If you’re lucky, your buddy is your BFF — maybe a spouse, friend or fel­low dive-club mem­ber. You know each other’s level of com­fort in the wa­ter, ex­pe­ri­ence and skills, goals for the dive, and have per­haps made the same dive to­gether count­less times.

And even when a dive doesn’t go as planned, says Miku­tow­icz, “nei­ther one feels pres­sure to push your lim­its, and nei­ther one feels badly for mak­ing the other one miss out on a dive that you might not be com­fort­able do­ing.”

That’s a per­fect world, one in which you and your buddy share at­tributes that match as per­fectly as twins on the first day of kinder­garten. But we divers know that’s not al­ways pos­si­ble.

“One of the re­mark­able things about div­ing is that it’s one of the few ac­tiv­i­ties in which a very ex­pe­ri­enced per­son and a very in­ex­pe­ri­enced per­son can par­tic­i­pate to­gether and both re­ally en­joy it,” says Shree­ves. “But the more ex­pe­ri­enced and qual­i­fied diver needs to re­spect the less ex­pe­ri­enced diver’s lim­its. Fail­ing to do so at best can take the fun out of the dive, and at worst can lead to an ac­ci­dent.”

Make sure you and your buddy dis­cuss lim­i­ta­tions or is­sues that could af­fect how you plan the dive.

“Re­spect lim­its,” says Shree­ves, “and both divers can have a great time. My wife and I are look­ing for­ward to div­ing with my daugh­ter when she’s old enough, but the joy­ful ex­pe­ri­ences we en­vi­sion can’t hap­pen if we don’t stay within all three of our lim­its.”

Breathe Easy, Set the Pace

Pair­ing up with a buddy who runs out of air while you still have half a tank can be an­noy­ing. The same goes for a buddy who races ahead as if he’s run­ning the 40-yard dash at the NFL Com­bine.

Like skill level and ex­pe­ri­ence, sim­i­lar air-con­sump­tion and swim­ming rates will lead to a more-re­laxed dive, but it’s not cru­cial as long as you com­mu­ni­cate. “A good buddy team knows what to ex­pect from each other, in­clud­ing gas use, and they check gas to­gether rou­tinely, ” says Shree­ves.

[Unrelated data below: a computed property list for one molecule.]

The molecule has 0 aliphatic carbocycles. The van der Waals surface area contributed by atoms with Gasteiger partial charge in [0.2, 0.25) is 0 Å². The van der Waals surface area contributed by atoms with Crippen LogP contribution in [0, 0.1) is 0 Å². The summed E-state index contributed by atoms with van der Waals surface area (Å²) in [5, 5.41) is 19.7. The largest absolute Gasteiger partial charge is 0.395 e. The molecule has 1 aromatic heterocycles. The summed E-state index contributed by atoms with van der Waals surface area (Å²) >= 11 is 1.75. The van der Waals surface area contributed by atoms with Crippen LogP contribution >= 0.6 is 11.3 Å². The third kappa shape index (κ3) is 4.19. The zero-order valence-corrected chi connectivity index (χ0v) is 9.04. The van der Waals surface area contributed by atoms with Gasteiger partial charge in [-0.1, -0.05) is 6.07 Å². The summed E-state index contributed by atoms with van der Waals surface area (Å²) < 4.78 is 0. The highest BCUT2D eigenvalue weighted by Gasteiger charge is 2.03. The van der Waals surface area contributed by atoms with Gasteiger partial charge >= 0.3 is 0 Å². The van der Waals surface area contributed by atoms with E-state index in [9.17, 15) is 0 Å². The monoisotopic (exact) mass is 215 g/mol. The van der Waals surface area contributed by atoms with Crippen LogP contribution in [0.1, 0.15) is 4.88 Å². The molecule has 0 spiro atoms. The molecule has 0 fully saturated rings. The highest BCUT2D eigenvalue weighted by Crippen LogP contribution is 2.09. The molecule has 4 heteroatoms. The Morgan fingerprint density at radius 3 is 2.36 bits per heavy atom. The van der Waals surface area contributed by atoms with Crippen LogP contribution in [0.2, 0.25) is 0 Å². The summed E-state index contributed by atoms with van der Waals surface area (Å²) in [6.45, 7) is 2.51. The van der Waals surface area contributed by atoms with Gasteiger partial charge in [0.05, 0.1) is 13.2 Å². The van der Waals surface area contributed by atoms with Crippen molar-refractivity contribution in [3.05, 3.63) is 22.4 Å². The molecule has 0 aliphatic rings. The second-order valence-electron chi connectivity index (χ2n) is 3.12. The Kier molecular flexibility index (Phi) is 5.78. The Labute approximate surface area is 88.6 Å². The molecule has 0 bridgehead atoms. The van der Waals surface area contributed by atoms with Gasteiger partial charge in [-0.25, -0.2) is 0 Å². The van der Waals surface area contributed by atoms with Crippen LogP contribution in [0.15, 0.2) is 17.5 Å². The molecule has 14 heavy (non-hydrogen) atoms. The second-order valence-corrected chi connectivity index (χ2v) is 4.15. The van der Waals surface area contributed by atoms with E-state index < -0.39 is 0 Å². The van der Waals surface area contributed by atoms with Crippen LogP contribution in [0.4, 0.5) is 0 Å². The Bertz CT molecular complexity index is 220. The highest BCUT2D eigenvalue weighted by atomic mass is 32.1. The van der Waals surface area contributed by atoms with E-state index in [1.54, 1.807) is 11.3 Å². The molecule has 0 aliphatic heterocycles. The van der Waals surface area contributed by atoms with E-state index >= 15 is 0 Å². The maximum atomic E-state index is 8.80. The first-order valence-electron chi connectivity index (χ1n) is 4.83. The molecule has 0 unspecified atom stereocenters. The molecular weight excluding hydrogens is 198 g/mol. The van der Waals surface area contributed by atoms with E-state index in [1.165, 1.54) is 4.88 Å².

What about the speed-de­mon buddy? “Div­ing is just like go­ing out to din­ner with a friend, and it makes it dif­fi­cult when one per­son is a veg­e­tar­ian and the other only wants steak,” says Miku­tow­icz. “Div­ing is some­thing we all do to en­joy our­selves and see things that in­ter­est us.” Sig­nal your buddy to slow down and stay to­gether.

Of course, finning along at a nudi­branch’s pace can also pose is­sues. If you’re a pho­tog­ra­pher and he or she isn’t, lin­ger­ing too long in one spot can also be a prob­lem for the buddy who’s hang­ing around wait­ing for you to take the per­fect photo. When it comes to pace, some bud­dies just may not be com­pat­i­ble. Be hon­est, and find a new buddy if that’s the case.

The Bot­tom Line

In the end it comes down to trust. “In my ex­pe­ri­ence, the bud­dies you can trust are those who stay close and com­mu­ni­cate,” says Shree­ves. “They stick to the plan. They’re not afraid to call a dive if they think it’s nec­es­sary, and they don’t ar­gue if I do. They stay at hand when I’m task-fo­cused, even though for the mo­ment, all they’re do­ing is es­sen­tially watch­ing me. It’s clear we have each other’s backs.”

Us­ing the buddy sys­tem is key for safe scuba div­ing, but it takes in­de­pen­dent ef­fort to be a good buddy.